Galen, who in his youth was carefully trained in the Stoic philosophy, was an unusually prolific writer on logic. Of the numerous commentaries and original treatises, a catalogue of which is given in his work De Propriis Libris, one only has come down to us, the treatise on Fallacies in dictione (Peri ton kata ten lexin sophistmaton [Gk.]). Many points of logical theory, however, are discussed in his medical and scientific writings. His name is perhaps best known in the history of logic in connexion with the fourth syllogistic figure, the first distinct statement of which was ascribed to him by Averroes. There is no evidence from Galen's own works that he did make this addition to the doctrines of syllogism, and the remarkable passage quoted by M. Minas from a Greek commentator on the Analytics, referring the fourth figure to Galen, clearly shows that the addition did not, as generally supposed, rest on a new principle, but was merely an amplification or, alteration of the indirect moods of the first figure already noted by Theophrastus and the earlier Peripatetics.

In 1844 M. Minoides Minas published a work, avowedly from a MS. with the superscription Galenus, entitled Galenou Eisagoge Dialektike [Gk.]. Of this work, which contains no direct intimation of a fourth figure, and which in general exhibits an astonishing mixture of the Aristotelian and Stoic logic, Prantl speaks with the bitterest contempt. He shows demonstratively that it cannot be regarded as a writing of Galen's, and ascribes it to some one or other of the later Greek logicians. A full summary of its contents will be found in the 1st vol. of the Geschichte der Logik (591-610), and a notice of the logical theories of the true Galen in the same work, pp. 559-577.

There have been numerous issues of the whole or parts of Galen's works, among the editors or illustrators of which may be mentioned Jo. Bapt. Opizo, N. Leonicenus, L. Fuchs, A. Lacuna, Ant. Musa Brassavolus, Aug. Gadaldinus, Conrad Gesner, Sylvius, Cornarius, Joannes Montanus, Joannes Caius, Thomas Linacre, Theodore Goulston, Caspar Hoffman, René Chartier, Haller, and Kühn. Of Latin translations Choulant mentions one in the 15th and twenty-two in the following century. The Greek text was edited at Venice, in 1525, 5 vols. fol. ; at Basel, in 1538, 5 vols. fol. ; at Paris, with Latin version by René Chartier, in 1639, and in 1679, 13 vols. fol. ; and at Leipsic, in 1821-33, by C. G. Kühn, considered to be the best, 20 vols. 8vo. An epitome in English of the works of Hippocrates and Galen, by J. R. Coxe, was published at Philadelphia in 1846.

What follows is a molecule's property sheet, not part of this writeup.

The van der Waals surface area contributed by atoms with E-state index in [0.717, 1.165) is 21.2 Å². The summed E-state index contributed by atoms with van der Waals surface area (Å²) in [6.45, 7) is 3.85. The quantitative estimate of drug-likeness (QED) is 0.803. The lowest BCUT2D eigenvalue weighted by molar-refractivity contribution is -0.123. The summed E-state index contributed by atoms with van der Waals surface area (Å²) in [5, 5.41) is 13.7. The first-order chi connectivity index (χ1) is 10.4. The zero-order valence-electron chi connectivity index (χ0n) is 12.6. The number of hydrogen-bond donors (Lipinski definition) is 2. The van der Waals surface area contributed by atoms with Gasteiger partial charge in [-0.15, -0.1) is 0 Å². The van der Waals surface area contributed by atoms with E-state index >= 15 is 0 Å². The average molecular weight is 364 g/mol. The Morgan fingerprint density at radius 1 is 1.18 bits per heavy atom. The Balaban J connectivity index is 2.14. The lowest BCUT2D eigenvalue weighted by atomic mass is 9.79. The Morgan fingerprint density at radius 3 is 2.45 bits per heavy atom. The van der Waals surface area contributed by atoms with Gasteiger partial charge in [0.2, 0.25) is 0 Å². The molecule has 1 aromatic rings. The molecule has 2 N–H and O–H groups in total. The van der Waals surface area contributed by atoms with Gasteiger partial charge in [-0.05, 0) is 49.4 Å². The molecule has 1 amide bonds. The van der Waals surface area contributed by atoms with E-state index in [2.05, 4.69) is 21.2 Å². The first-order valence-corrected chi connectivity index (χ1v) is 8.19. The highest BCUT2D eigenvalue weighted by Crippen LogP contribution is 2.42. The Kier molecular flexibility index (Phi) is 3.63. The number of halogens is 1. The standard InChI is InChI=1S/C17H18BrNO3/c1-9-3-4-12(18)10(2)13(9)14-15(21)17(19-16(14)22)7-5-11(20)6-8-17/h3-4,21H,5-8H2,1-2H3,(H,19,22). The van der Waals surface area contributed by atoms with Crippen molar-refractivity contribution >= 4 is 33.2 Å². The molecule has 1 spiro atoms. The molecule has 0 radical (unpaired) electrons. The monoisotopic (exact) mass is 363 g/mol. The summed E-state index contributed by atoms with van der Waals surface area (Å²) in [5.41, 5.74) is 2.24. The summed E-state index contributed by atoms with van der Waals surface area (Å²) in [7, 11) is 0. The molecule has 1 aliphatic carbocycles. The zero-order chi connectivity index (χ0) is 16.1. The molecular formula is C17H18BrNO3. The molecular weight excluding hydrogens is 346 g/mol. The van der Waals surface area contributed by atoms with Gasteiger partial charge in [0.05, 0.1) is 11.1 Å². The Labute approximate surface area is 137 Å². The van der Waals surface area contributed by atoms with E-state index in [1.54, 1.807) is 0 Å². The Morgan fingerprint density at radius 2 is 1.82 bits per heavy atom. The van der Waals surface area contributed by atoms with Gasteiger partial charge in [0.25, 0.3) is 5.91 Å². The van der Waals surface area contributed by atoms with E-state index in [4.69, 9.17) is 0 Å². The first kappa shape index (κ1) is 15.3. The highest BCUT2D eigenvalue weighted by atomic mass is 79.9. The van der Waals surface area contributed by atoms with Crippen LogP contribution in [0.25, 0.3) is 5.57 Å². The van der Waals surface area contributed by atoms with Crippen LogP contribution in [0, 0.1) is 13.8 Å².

Further details as to the life and an account of the anatomical knowledge of Galen will be found in the art. ANATOMY, vol. i. pp. 802-804. See also René Chartier's Life, in his edition of Galen's works; N. F. J. Eloy, Dictionnaire Historique de la Médecine, s. v. " Galien," tom. i.,1778; F. Adams's "Commentary" in his Medical Works of Paulus Aegineta, London and Aberdeen, 1834; J. Kidd, "A Cursory Analysis of the Works of Galen, so far as they relate to Anatomy and Physiology," Trans. Provincial Med. and Surg. Assoc., vi., 1837, pp. 299-336; C. V. Daremberg, Exposition des Connaissances de Galien sur l'Anatomie, la Physiologie, et la Pathologie du Système Nerveux (Thèse pour le Doctorat en Médecine), Paris, 1841 ; and J. R. Gasquet, " The Practical Medicine of Galen and his Time," The British and Foreign Medico-Chirurgical Rev., vol. xi., 1867, pp. 472-488.